New superconductivity temp record achieved
The researchers, working at the Max Planck Institute for Chemistry in Mainz and the Johannes Gutenberg University Mainz (Germany), observed that hydrogen sulfide (H2S) becomes superconductive at -70°C when placed under a pressure of 1.5 million bar – half the pressure of the earth’s core. Previously, the only known materials to offer superconductivity have done so only at very low temperatures – about -140°C for special copper ceramics and at least -234°C for conventional superconductors.
The researchers used a special pressure chamber device less than one cubic centimeter in size to compress the H2S – which is a gas under normal conditions – into a superconductor. Two diamond tips on the side of the apparatus act as anvils, which are able to constantly increase the pressure that the sample is subjected to, while contacts on the device measure the electrical resistance of the sample.
“With our experiments we have set a new record for the temperature at which a material becomes superconductive,” says Mikhael Eremets who led the team at the Max Planck Institute. "There is a lot of potential in looking for other materials in which conventional superconductivity occurs at high temperatures. There is theoretically no limit for the transition temperature of conventional superconductors, and our experiments give reason to hope that superconductivity can even occur at room temperature."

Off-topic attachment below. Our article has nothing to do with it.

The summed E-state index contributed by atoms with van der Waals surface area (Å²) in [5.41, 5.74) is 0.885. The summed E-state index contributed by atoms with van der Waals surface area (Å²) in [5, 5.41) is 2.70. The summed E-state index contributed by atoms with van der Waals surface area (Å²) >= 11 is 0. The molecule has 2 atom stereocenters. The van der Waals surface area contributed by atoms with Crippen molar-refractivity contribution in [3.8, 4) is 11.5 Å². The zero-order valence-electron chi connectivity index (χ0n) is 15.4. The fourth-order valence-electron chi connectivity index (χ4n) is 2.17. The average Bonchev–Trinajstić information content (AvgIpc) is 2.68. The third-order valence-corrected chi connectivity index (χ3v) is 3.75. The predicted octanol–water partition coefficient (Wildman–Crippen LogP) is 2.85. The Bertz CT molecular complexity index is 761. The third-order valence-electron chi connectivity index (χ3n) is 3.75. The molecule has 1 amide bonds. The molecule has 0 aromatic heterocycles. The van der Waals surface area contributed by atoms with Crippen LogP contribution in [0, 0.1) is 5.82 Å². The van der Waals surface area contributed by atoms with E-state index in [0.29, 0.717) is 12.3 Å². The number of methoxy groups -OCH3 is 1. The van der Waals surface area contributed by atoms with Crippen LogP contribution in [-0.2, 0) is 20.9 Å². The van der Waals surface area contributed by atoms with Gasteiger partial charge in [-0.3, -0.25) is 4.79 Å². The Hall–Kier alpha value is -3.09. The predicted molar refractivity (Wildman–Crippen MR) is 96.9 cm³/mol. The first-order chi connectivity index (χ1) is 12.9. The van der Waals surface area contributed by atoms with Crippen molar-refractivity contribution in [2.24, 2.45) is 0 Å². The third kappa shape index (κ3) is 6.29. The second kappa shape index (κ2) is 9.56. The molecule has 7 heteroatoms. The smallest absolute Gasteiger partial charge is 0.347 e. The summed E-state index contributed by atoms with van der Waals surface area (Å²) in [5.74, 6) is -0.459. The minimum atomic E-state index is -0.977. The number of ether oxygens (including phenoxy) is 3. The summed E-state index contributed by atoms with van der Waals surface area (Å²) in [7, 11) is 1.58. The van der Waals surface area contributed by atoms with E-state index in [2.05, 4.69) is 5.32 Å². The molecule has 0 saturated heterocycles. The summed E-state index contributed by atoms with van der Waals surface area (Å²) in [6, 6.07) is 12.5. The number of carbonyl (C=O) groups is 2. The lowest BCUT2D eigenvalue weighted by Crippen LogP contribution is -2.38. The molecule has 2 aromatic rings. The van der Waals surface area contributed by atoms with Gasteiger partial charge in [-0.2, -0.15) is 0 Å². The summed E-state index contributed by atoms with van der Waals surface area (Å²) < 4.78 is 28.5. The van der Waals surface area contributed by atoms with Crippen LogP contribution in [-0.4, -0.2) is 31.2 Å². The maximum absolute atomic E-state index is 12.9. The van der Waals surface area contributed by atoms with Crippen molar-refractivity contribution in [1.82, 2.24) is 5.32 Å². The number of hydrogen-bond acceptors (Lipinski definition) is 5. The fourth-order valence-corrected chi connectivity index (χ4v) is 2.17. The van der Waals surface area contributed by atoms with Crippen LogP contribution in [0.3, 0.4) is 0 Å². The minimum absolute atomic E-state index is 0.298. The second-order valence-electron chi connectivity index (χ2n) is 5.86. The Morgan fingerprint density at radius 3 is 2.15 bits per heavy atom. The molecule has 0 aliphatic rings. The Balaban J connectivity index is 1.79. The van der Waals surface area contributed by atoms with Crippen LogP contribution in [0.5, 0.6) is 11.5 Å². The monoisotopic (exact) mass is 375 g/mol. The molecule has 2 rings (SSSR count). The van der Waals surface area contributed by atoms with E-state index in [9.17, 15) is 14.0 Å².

While such high-temperature conventional superconductivity from certain substances had been previously predicted, this is the first experimental proof of a conventional superconductor with a high transition temperature. The researchers are now looking for materials with even higher transition temperatures.
"An obvious candidate for a high transition temperature is pure hydrogen," says Eremets. "It is expected that it would become superconductive at room temperature under high pressure."
The team has begun experimenting with pure hydrogen, but faces difficulties with the very high pressures involved – i.e., as much as three to four million bar. For more, see the paper in the journal Nature: "Conventional superconductivity at 203 K at high pressures."